egg tart

Egg tarts (d à n t à), a western style pie with egg paste as filling, was born in Guangzhou in the 1920s, and became famous overseas after it spread to Hong Kong, known as one of the "four kings" of Cantonese Dim sum.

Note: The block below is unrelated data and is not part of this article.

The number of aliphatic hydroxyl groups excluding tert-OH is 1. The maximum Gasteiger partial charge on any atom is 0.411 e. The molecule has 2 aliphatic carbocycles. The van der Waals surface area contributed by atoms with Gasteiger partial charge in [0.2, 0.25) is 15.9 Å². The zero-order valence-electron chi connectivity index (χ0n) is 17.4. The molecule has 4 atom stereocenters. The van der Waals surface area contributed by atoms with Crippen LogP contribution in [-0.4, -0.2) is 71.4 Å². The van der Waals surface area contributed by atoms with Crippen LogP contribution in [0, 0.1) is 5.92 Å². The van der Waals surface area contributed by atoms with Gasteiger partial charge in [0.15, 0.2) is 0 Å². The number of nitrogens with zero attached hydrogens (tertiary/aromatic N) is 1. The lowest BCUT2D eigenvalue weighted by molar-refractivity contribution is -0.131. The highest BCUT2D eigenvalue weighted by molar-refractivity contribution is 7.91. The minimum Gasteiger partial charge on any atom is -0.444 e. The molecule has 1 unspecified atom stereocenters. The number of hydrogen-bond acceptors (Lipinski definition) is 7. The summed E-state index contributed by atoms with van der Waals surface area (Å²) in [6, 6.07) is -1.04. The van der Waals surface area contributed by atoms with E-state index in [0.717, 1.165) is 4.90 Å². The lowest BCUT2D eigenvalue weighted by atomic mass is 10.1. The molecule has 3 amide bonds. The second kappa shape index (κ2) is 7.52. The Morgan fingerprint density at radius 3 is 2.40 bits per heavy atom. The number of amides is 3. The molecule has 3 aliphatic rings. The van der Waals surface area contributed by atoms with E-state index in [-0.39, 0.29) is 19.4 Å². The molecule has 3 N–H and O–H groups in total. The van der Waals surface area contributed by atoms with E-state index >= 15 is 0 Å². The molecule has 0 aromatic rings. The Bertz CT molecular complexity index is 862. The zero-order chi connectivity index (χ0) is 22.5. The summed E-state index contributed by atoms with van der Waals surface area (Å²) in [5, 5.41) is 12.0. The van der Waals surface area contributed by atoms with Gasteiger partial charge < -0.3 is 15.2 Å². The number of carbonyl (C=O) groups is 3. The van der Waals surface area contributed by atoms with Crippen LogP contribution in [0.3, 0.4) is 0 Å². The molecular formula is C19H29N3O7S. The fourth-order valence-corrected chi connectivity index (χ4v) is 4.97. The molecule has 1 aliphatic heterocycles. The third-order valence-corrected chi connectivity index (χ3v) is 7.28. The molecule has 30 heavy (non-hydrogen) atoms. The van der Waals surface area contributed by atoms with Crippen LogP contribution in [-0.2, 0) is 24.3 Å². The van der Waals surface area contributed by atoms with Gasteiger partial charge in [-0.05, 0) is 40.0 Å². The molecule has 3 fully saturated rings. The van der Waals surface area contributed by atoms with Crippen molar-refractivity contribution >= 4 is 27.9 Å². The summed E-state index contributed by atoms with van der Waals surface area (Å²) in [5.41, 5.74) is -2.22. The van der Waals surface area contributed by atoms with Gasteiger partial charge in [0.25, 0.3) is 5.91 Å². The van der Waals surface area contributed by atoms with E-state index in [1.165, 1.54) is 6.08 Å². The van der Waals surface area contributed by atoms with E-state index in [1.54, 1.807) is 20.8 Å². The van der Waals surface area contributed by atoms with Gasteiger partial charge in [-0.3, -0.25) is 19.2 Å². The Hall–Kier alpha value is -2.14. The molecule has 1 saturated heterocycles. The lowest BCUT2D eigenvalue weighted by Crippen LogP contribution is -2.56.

The method is to put the crust of the cake into a small round bowl shaped cake mold, then pour in the egg paste made by mixing sugar and eggs, and then put it into the oven; The outer layer of the baked egg tart is a crispy crust, while the inner layer is a sweet yellow solidified egg slurry. At the beginning, the egg tarts in tea restaurants were relatively large, and a single egg tarts could make an afternoon tea meal. The Dim sum of many restaurants in Hong Kong SAR of China also includes egg tarts (small egg tarts). Laura Mason proposed in "Traditional Foods of Britain" that as early as the Middle Ages, the British had used milk, sugar, eggs, and different spices to make food similar to egg tarts. Egg tart is also one of the dishes at the sixth banquet of the Manchu Han dynasty in 17th century China. Among them, Cantonese egg tarts can be divided into two types according to their skins: butter egg tarts and pastry egg tarts.